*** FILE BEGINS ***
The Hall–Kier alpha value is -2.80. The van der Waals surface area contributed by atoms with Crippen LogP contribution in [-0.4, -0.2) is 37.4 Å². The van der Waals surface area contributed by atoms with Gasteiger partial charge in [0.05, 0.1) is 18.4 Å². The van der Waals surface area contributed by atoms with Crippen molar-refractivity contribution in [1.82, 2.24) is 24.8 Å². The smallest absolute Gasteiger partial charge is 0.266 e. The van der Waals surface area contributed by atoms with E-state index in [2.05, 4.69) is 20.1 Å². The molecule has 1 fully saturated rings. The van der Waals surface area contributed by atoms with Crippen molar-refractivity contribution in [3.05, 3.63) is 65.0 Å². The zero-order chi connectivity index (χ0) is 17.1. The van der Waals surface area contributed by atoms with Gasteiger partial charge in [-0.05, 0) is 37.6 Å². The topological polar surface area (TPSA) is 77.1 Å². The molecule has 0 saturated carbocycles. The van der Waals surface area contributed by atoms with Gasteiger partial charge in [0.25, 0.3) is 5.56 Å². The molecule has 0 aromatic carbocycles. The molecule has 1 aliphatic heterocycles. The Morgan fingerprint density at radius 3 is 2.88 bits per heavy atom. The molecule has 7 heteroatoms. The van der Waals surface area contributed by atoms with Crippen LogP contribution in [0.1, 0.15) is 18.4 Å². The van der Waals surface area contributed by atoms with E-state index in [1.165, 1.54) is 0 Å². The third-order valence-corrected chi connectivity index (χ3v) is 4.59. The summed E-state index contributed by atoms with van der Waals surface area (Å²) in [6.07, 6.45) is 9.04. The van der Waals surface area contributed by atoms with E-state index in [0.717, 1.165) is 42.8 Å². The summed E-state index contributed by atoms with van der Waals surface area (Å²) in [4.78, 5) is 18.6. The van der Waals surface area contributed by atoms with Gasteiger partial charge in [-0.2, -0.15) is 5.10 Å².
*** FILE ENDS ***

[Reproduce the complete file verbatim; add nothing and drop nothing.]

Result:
The Hall–Kier alpha value is -2.80. The van der Waals surface area contributed by atoms with Crippen LogP contribution in [-0.4, -0.2) is 37.4 Å². The van der Waals surface area contributed by atoms with Gasteiger partial charge in [0.05, 0.1) is 18.4 Å². The van der Waals surface area contributed by atoms with Crippen molar-refractivity contribution in [1.82, 2.24) is 24.8 Å². The smallest absolute Gasteiger partial charge is 0.266 e. The van der Waals surface area contributed by atoms with E-state index in [2.05, 4.69) is 20.1 Å². The molecule has 1 fully saturated rings. The van der Waals surface area contributed by atoms with Crippen molar-refractivity contribution in [3.05, 3.63) is 65.0 Å². The zero-order chi connectivity index (χ0) is 17.1. The van der Waals surface area contributed by atoms with Gasteiger partial charge in [-0.05, 0) is 37.6 Å². The topological polar surface area (TPSA) is 77.1 Å². The molecule has 0 saturated carbocycles. The van der Waals surface area contributed by atoms with Gasteiger partial charge in [0.25, 0.3) is 5.56 Å². The molecule has 0 aromatic carbocycles. The molecule has 1 aliphatic heterocycles. The Morgan fingerprint density at radius 3 is 2.88 bits per heavy atom. The molecule has 7 heteroatoms. The van der Waals surface area contributed by atoms with Crippen LogP contribution in [0.1, 0.15) is 18.4 Å². The van der Waals surface area contributed by atoms with E-state index in [1.165, 1.54) is 0 Å². The third-order valence-corrected chi connectivity index (χ3v) is 4.59. The summed E-state index contributed by atoms with van der Waals surface area (Å²) in [6.07, 6.45) is 9.04. The van der Waals surface area contributed by atoms with E-state index in [0.717, 1.165) is 42.8 Å². The summed E-state index contributed by atoms with van der Waals surface area (Å²) in [4.78, 5) is 18.6. The van der Waals surface area contributed by atoms with Gasteiger partial charge in [-0.2, -0.15) is 5.10 Å².